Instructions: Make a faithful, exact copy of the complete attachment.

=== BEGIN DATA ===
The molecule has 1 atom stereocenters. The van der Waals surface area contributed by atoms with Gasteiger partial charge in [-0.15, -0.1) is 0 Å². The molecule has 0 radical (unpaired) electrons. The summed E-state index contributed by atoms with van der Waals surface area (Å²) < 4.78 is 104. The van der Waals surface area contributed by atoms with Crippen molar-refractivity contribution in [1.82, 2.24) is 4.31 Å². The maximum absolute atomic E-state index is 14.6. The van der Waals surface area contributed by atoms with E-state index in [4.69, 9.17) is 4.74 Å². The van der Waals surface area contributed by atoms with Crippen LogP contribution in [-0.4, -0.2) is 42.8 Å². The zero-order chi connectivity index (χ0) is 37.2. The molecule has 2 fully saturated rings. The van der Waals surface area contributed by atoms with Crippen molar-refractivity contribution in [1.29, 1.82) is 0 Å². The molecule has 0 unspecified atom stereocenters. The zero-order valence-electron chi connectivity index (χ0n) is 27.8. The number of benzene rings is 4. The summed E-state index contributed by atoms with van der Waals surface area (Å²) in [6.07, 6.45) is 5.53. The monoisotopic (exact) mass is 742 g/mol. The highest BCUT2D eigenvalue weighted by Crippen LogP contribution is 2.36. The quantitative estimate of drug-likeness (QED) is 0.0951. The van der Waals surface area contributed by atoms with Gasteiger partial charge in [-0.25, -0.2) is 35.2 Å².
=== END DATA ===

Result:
The molecule has 1 atom stereocenters. The van der Waals surface area contributed by atoms with Gasteiger partial charge in [-0.15, -0.1) is 0 Å². The molecule has 0 radical (unpaired) electrons. The summed E-state index contributed by atoms with van der Waals surface area (Å²) < 4.78 is 104. The van der Waals surface area contributed by atoms with Crippen molar-refractivity contribution in [1.82, 2.24) is 4.31 Å². The maximum absolute atomic E-state index is 14.6. The van der Waals surface area contributed by atoms with E-state index in [4.69, 9.17) is 4.74 Å². The van der Waals surface area contributed by atoms with Crippen LogP contribution in [-0.4, -0.2) is 42.8 Å². The zero-order chi connectivity index (χ0) is 37.2. The molecule has 2 fully saturated rings. The van der Waals surface area contributed by atoms with Crippen molar-refractivity contribution in [1.29, 1.82) is 0 Å². The molecule has 0 unspecified atom stereocenters. The zero-order valence-electron chi connectivity index (χ0n) is 27.8. The number of benzene rings is 4. The summed E-state index contributed by atoms with van der Waals surface area (Å²) in [6.07, 6.45) is 5.53. The monoisotopic (exact) mass is 742 g/mol. The highest BCUT2D eigenvalue weighted by Crippen LogP contribution is 2.36. The quantitative estimate of drug-likeness (QED) is 0.0951. The van der Waals surface area contributed by atoms with Gasteiger partial charge in [-0.25, -0.2) is 35.2 Å².